**Formation of H-2-He substellar bodies in cold conditions Gravitational
stability of binary mixtures in a phase transition**

A Fuglistaler and D Pfenniger, ASTRONOMY & ASTROPHYSICS, 591, A100 (2016).

DOI: 10.1051/0004-6361/201526975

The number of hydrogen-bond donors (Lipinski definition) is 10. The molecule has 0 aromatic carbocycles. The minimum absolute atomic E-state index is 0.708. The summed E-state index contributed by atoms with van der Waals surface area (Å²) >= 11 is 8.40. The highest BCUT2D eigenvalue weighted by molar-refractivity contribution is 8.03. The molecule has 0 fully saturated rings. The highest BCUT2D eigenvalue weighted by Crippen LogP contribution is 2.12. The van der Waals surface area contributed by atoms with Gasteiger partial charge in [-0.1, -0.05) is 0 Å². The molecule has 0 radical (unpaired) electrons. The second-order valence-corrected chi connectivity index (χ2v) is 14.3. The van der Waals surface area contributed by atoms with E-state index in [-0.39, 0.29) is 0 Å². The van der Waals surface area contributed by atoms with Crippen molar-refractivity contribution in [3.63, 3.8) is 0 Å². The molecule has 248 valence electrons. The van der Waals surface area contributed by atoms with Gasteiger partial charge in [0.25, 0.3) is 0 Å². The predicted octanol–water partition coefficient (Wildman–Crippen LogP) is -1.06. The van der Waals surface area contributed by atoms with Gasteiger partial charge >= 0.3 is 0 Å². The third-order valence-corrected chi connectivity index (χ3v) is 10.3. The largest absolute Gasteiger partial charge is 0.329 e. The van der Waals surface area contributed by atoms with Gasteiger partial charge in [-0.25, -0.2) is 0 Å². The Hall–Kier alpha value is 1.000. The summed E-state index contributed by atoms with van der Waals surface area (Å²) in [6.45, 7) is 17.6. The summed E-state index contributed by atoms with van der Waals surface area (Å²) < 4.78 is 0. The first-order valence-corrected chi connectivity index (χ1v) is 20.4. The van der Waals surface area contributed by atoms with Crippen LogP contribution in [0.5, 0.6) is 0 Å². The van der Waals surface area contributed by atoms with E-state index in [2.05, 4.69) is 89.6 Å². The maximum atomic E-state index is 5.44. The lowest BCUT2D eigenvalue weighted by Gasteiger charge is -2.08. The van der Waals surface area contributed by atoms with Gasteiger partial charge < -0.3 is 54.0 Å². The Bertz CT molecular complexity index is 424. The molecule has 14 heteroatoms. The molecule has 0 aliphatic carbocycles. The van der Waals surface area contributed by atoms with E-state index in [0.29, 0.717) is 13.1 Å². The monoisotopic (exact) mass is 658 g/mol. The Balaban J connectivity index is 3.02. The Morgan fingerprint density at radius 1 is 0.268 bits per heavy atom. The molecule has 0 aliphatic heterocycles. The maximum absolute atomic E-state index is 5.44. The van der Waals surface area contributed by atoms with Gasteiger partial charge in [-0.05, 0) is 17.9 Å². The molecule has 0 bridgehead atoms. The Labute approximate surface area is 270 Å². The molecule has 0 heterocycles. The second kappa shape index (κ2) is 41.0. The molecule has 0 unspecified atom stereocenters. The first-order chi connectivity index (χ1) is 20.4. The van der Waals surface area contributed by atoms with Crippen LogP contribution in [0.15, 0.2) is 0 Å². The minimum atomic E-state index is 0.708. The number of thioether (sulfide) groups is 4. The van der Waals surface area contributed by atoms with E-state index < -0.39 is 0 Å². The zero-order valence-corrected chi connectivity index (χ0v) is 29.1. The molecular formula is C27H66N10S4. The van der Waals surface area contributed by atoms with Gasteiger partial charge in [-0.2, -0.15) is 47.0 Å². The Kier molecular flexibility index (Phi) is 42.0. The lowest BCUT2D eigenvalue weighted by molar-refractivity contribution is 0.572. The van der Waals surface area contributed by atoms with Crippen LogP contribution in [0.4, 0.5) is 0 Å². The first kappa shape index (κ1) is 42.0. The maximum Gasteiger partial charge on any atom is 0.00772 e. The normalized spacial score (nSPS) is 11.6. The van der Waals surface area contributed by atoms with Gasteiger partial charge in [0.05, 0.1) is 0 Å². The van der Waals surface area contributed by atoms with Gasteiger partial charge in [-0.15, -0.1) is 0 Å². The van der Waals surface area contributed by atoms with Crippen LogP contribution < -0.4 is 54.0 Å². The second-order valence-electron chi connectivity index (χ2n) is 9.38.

Context. Molecular clouds typically consist of 3/4 H-2, 1/4 He and traces of heavier elements. In an earlier work we showed that at very low temperatures and high densities, H-2 can be in a phase transition leading to the formation of ice clumps as large as comets or even planets. However, He has very different chemical properties and no phase transition is expected before H-2 in dense interstellar medium conditions. The gravitational stability of fluid mixtures has been studied before, but these studies did not include a phase transition. Aims. We study the gravitational stability of binary fluid mixtures with special emphasis on when one component is in a phase transition. The numerical results are aimed at applications in molecular cloud conditions, but the theoretical results are more general. Methods. First, we study the gravitational stability of van der Waals fluid mixtures using linearized analysis and examine virial equilibrium conditions using the Lennard-Jones intermolecular potential. Then, combining the Lennard-Jones and gravitational potentials, the non-linear dynamics of fluid mixtures are studied via computer simulations using the molecular dynamics code LAMMPS. Results. Along with the classical, ideal-gas Jeans instability criterion, a fluid mixture is always gravitationally unstable if it is in a phase transition because compression does not increase pressure. However, the condensed phase fraction increases. In unstable situations the species can separate: in some conditions He precipitates faster than H-2, while in other conditions the converse occurs. Also, for an initial gas phase collapse the geometry is essential. Contrary to spherical or filamentary collapses, sheet-like collapses starting below 15K easily reach H-2 condensation conditions because then they are fastest and both the increase of heating and opacity are limited. Conclusions. Depending on density, temperature and mass, either rocky H-2 planetoids, or gaseous He planetoids form. H-2 planetoids are favoured by high density, low temperature and low mass, while He planetoids need more mass and can form at temperature well above the critical value.

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